“I keep getting phone calls from various companies asking if I am still looking for a job. I chose my current position from three offers, and I am sure that there is no lack of jobs for students in engineering and technical fields in Lithuania”, says biomedical engineer Basant Kumar Bajpai from India. Kaunas University of Technology (KTU) graduate, and (from this autumn) a PhD student has been living in Kaunas for three years.
In his talk Basant keeps including Lithuanian words and he jokes about funny situations occurring during mixed-language interaction. However, he does not accuse “cultural differences” for any of his experiences and is convinced that Lithuanians are very friendly, and one has only to show interest and make the first step.
Asked, what he would advise international students who complain about not finding jobs or internships in Lithuania, Basant says: “They are probably not trying hard enough”.
As a student he used all the opportunities offered by the university and encourages everyone to put 100 percent effort into achieving their goals.
Employer Can Help with Work Permit
The young professional agrees that the procedure of employment in Lithuania for people from other countries is rather complicated. Although he has heard of stories when people were refused work permits, this was not the case for Basant.
“As the process of obtaining a work permit can take up to two months, it is not a very convenient for a candidate or for a company. The company I am working at now, first employed me as an intern. They were really helpful, and I am extremely grateful for it”, says Basant.
He says that now he has enough information about the bureaucratic procedures regarding employment in Lithuania, and can offer advice to anyone experiencing difficulties.
Busy Life: Working and Studying
From September Basant Kumar Bajpai is a PhD student at KTU Health Telematics Science Institute. He approached its director Professor Arminas Ragauskas at a conference and asked about doctoral research possibilities at the Institute.
“It is possible to study and work at the same time – you just have to accomplish the projects that you are responsible for. Your work schedule is not important for the company, your responsibilities are. Also, the more educated and skilled the employees of the company are, the better products they can create. There are several KTU PhD students working at my work place”, says Bajpai, working as an engineer in a medical equipment company.
During his study years at KTU, the student from India used the Erasmus programme and found an internship at Odense University Hospital Department of Radiology.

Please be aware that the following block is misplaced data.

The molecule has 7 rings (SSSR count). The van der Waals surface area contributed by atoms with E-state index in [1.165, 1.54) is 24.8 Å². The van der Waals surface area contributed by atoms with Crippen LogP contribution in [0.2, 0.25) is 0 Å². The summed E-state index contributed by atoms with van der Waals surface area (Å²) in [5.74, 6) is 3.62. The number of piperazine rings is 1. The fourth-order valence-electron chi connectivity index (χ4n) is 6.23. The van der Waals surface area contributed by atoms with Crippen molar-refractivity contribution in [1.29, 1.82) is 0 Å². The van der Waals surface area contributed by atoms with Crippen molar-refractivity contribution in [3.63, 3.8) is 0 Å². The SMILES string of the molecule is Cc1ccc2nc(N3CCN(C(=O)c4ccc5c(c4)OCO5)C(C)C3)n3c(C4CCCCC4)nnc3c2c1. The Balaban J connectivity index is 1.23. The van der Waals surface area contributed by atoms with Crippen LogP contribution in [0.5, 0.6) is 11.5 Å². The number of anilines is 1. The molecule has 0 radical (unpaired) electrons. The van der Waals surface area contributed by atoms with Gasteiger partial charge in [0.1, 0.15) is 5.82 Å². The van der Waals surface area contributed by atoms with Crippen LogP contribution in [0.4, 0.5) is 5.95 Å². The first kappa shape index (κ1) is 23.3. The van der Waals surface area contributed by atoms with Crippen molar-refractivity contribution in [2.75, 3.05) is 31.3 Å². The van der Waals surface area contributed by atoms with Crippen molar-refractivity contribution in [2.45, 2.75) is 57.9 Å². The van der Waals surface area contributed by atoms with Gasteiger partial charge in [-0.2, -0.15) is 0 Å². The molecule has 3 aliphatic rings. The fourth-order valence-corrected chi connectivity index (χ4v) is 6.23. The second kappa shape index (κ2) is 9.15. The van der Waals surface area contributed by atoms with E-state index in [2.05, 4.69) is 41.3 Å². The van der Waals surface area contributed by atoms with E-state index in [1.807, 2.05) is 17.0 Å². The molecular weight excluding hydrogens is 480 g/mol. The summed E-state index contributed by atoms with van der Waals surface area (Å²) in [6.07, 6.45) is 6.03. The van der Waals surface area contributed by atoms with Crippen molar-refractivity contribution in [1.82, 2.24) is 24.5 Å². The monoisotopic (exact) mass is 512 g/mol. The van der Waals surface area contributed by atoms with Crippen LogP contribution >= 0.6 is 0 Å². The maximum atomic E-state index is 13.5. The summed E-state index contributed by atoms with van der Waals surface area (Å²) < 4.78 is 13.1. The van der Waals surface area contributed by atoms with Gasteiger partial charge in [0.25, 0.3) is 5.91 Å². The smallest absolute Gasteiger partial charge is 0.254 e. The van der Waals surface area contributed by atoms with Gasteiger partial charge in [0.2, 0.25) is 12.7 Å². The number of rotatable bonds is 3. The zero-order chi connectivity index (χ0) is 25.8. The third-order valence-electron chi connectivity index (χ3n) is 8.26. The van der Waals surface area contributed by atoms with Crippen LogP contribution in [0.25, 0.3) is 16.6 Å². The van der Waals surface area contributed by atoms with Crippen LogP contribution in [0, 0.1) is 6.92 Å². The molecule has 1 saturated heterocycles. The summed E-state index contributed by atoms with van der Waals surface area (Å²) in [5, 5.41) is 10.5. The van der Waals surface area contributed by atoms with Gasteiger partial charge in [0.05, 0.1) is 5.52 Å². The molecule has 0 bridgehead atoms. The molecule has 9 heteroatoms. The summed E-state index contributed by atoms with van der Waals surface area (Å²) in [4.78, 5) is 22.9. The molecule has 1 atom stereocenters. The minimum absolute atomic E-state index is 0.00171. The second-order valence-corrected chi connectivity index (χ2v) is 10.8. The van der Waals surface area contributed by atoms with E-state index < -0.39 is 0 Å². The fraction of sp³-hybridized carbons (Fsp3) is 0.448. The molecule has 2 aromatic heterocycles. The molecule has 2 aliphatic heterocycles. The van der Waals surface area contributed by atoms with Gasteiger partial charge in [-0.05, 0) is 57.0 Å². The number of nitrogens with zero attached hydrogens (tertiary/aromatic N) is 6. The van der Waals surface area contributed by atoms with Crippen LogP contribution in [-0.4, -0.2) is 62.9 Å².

“Everything went well and I love that field of work, supervising and developing medical equipment, but I did not like working at a hospital”, says the biomedical engineer.
Cultural Variety Is an Advantage
The company where Basant works fosters international environment, and almost everyone there speaks English. He is the first international employee in the Lithuanian office.
“I don’t feel that anyone judges people from other cultures here. I have a lot of different experiences from my studies in India and from my internship in Denmark. There are things that I might just want to do differently. From my boss here I get only encouragement; he often says: that’s a good idea, I never thought about it”, says Basant.
He is also very happy he chose studying at KTU: the quality of studies was great and everyone here, especially the teachers and the Faculty staff were very helpful.
“I could ask anything I did not know and I would always get help. If international students wish to achieve their goals, they need to leave their dormitory rooms and look for the opportunities within the university. I grabbed every opportunity the university offered”, says Basant, KTU PhD student from India.
Hindi and Lithuanian Are Very Similar
“There are no cultural differences. Of course, we are born different and we are from different places, but this is not an obstacle for communication. I like to communicate with various people, my friends are from different places in the world and I value this experience as I can learn a lot from everyone”, says the young engineer and researcher.
Although he hasn’t been at home since moving to Kaunas, Basant says that he does not miss India. Coming to Kaunas from Denmark for holidays he felt like coming home. Maybe partially because of the language – Lithuanian is an ancient language related to Sanskrit.
“We have the same words for numbers. Also, we say “Ką tu?“ (Eng. howdy), we have a word “gyveni” (Eng. live) and “sapnai” (Eng. dreams). I understand Lithuanian, but I can’t always express myself”, says Basant.
Indian Cheese Tastes Different
Last year Basant and his girlfriend started a business, and he has another idea for a start-up. Although India is considered as one of the world’s growing economies and this is especially true for the expanding health technology field, the young engineer is not planning going back to India any time soon: “There are many things left for me to learn, many goals to achieve”.
Although Basant insists that he loves Lithuanian food (“cepelinai”, “bulviniai blynai” and “koldūnai su grietinė”), he admits missing Indian food.
He loves cooking at home and says that one can ship the missing ingredients from the United Kingdom or buy them in Poland. For those willing to try Indian food in Kaunas, he can also recommend a few places.
“You should try chicken tikka masala and Indian cheese paneer. I am sorry, but the Lithuanian cheese does not have any taste!”, says Basant, who has been living in Kaunas for three years now.